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ACT III, SCENE 3
Back at his castle, Gloucester reveals his disapproval of the treatment given to Lear by his daughters. He condemns them for their disloyalty and declares his own loyalty to the king. His plan is to search for Lear and offer him aid, in the hope of relieving his suffering. A hypocritical Edmund also expresses his sympathy for Lear.
Gloucester then talks to Edmund about the latest developments in the kingdom. He has received a secret letter containing information about the French invasion of Britain. He also expresses his concern about the hostility between the dukes. Before he departs, Gloucester warns Edmund to be wary. After his father's departure, Edmund reveals his secret plan to supplant his father.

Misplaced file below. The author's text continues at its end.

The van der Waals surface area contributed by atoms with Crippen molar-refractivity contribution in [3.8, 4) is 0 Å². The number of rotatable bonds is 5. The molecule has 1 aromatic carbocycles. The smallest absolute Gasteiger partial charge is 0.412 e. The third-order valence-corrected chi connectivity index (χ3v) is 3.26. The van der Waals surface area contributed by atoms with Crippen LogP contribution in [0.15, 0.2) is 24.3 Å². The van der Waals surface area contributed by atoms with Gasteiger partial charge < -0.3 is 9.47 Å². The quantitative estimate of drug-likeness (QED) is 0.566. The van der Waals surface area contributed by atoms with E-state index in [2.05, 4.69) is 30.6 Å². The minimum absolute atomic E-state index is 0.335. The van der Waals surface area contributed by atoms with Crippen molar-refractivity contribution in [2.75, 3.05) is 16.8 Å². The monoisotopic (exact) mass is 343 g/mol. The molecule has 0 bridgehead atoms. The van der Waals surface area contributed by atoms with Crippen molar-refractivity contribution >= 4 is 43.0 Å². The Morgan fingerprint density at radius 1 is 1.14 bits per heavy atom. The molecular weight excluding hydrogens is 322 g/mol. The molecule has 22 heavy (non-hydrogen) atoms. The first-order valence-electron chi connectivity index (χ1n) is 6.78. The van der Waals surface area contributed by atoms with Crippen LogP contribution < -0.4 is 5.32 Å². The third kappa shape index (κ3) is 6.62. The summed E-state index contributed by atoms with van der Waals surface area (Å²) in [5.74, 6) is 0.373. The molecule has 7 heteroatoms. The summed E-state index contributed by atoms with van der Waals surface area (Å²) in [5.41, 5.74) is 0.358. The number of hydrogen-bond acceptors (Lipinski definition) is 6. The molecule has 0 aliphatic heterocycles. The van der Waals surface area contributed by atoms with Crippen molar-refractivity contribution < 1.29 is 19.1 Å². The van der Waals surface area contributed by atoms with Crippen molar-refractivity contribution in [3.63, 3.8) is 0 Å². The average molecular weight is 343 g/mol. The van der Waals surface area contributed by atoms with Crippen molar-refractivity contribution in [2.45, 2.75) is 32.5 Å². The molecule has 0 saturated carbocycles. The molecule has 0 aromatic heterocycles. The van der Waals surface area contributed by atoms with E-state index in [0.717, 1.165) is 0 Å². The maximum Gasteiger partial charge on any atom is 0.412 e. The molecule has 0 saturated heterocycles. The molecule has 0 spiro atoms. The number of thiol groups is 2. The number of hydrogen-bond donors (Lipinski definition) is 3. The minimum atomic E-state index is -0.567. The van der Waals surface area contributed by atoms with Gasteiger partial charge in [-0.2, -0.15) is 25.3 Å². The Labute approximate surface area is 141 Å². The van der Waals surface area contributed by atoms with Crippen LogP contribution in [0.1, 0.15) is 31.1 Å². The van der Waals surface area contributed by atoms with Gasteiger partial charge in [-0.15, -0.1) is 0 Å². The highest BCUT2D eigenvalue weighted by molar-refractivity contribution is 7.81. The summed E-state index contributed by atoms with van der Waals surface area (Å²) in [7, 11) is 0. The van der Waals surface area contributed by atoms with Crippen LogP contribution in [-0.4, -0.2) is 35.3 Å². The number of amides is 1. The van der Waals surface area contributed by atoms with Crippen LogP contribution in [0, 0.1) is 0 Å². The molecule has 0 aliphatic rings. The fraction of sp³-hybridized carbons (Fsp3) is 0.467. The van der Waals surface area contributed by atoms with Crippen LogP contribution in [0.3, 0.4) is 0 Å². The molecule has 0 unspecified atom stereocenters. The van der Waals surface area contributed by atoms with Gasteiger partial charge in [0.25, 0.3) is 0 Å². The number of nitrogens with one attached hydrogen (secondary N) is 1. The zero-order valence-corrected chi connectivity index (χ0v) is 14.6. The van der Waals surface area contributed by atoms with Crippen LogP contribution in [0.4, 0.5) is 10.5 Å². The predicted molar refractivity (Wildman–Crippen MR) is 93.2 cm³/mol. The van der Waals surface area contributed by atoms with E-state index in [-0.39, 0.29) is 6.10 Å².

Shakespeare alternates the scenes of Lear's agony with the story of Gloucester, maintaining a skillful balance in the dramatic structure of the play. This scene returns to Gloucester Castle, where Edmund and his father engage in conversation. Gloucester expresses his horror over the "unnatural dealing" of Lear's daughters and his concern for the King. He resolves to resort secretly to doing all that he can to right the wrongs done to Lear. Gloucester's feelings reveal that he is a truly decent human being; he is just too easily duped by the deceitful Edmund, who is now planning to overcome his father.